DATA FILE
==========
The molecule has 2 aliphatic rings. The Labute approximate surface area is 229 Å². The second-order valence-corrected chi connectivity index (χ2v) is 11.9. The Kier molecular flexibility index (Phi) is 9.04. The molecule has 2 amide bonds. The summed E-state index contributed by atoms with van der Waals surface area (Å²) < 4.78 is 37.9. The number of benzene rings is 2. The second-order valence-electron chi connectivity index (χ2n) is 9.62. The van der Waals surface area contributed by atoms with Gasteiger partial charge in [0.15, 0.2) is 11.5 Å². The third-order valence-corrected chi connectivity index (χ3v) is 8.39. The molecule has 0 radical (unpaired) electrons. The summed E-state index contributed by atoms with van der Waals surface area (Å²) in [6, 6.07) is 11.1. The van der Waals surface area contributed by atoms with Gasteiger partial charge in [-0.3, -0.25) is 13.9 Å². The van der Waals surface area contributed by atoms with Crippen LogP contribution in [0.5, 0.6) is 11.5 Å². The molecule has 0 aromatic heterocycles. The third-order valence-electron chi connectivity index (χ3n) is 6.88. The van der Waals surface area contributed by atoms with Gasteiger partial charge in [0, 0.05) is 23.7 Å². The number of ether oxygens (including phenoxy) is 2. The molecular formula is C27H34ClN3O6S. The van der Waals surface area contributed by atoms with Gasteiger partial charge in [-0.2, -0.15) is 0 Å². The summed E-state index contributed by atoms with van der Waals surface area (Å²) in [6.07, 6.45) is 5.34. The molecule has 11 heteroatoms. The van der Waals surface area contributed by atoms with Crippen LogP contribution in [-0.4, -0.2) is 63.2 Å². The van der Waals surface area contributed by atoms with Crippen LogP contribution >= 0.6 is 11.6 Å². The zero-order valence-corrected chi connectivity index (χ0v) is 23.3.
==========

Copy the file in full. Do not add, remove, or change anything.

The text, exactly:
The molecule has 2 aliphatic rings. The Labute approximate surface area is 229 Å². The second-order valence-corrected chi connectivity index (χ2v) is 11.9. The Kier molecular flexibility index (Phi) is 9.04. The molecule has 2 amide bonds. The summed E-state index contributed by atoms with van der Waals surface area (Å²) < 4.78 is 37.9. The number of benzene rings is 2. The second-order valence-electron chi connectivity index (χ2n) is 9.62. The van der Waals surface area contributed by atoms with Gasteiger partial charge in [0.15, 0.2) is 11.5 Å². The third-order valence-corrected chi connectivity index (χ3v) is 8.39. The molecule has 0 radical (unpaired) electrons. The summed E-state index contributed by atoms with van der Waals surface area (Å²) in [6, 6.07) is 11.1. The van der Waals surface area contributed by atoms with Gasteiger partial charge in [-0.3, -0.25) is 13.9 Å². The van der Waals surface area contributed by atoms with Crippen LogP contribution in [0.5, 0.6) is 11.5 Å². The molecule has 0 aromatic heterocycles. The third-order valence-electron chi connectivity index (χ3n) is 6.88. The van der Waals surface area contributed by atoms with Gasteiger partial charge in [0, 0.05) is 23.7 Å². The number of ether oxygens (including phenoxy) is 2. The molecular formula is C27H34ClN3O6S. The van der Waals surface area contributed by atoms with Gasteiger partial charge in [-0.2, -0.15) is 0 Å². The summed E-state index contributed by atoms with van der Waals surface area (Å²) in [6.07, 6.45) is 5.34. The molecule has 11 heteroatoms. The van der Waals surface area contributed by atoms with Crippen LogP contribution in [-0.4, -0.2) is 63.2 Å². The van der Waals surface area contributed by atoms with Crippen LogP contribution >= 0.6 is 11.6 Å². The zero-order valence-corrected chi connectivity index (χ0v) is 23.3.